Are there any buildings that you think are achieving operational and sustainable excellence as well as combining all of the additional requirements for health and wellbeing, connectivity, flexibility, data insight, etc.? In your view, are there any examples of buildings that demonstrate what we should be striving towards?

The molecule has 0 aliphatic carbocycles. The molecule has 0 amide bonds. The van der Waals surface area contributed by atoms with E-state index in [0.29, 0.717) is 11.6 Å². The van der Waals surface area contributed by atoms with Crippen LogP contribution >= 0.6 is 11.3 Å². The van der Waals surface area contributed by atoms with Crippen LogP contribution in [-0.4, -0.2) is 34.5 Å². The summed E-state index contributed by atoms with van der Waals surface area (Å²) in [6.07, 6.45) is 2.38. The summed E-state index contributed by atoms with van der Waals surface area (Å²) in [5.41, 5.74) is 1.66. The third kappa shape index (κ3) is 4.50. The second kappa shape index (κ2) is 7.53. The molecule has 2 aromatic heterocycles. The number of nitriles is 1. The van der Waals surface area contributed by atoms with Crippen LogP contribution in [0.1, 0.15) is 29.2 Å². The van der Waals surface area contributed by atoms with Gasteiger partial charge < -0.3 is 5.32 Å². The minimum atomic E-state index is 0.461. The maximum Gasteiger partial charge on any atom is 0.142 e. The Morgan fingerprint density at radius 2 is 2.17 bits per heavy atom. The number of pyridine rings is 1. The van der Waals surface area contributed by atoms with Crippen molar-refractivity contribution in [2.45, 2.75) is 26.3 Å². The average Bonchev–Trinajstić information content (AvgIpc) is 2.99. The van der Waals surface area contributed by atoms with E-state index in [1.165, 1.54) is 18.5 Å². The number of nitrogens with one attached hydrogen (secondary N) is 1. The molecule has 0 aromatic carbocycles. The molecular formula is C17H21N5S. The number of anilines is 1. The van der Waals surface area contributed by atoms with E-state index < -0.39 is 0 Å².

There are some that are pretty close. There are clients that see the benefit and are fully on board. However, it probably isn't scaled, and not all services and solutions are currently installed and utilised in any one building. At SSE Smart Buildings, we are in a great position because we have some great partnerships with the likes of Siemens, Trend and Tridonic. We have the opportunity to look at the market and bring new technologies in and work with new partners, and we can take that into existing clients with who we've worked for years and have built up a great level of trust. So, we are delivering this 'excellence' in pockets and pilot projects, but we are at the start of the journey. In a way, that is quite sad because the technology has been around quite a while, but I think that clients have cottoned onto it now and are ready to embrace it. We're one of the primary sponsors at COP26, and there is a lot of people looking at this now. Is there going to be some top-down pressure? There is certainly budget being pushed for decarbonisation, so it's definitely happening, but more needs to happen and quicker. We keep focusing far out, thinking about where we need to be in 10 years' time but without just making those first steps. So, I think as an industry, let’s start connecting to buildings, analysing the data that's already there, and using the technology that is already installed. You could take any building that is 10 years old or newer and could probably shave 20% off of their exposure without hardly doing a thing other than optimising what they already have. We would welcome that, and I think the industry would too!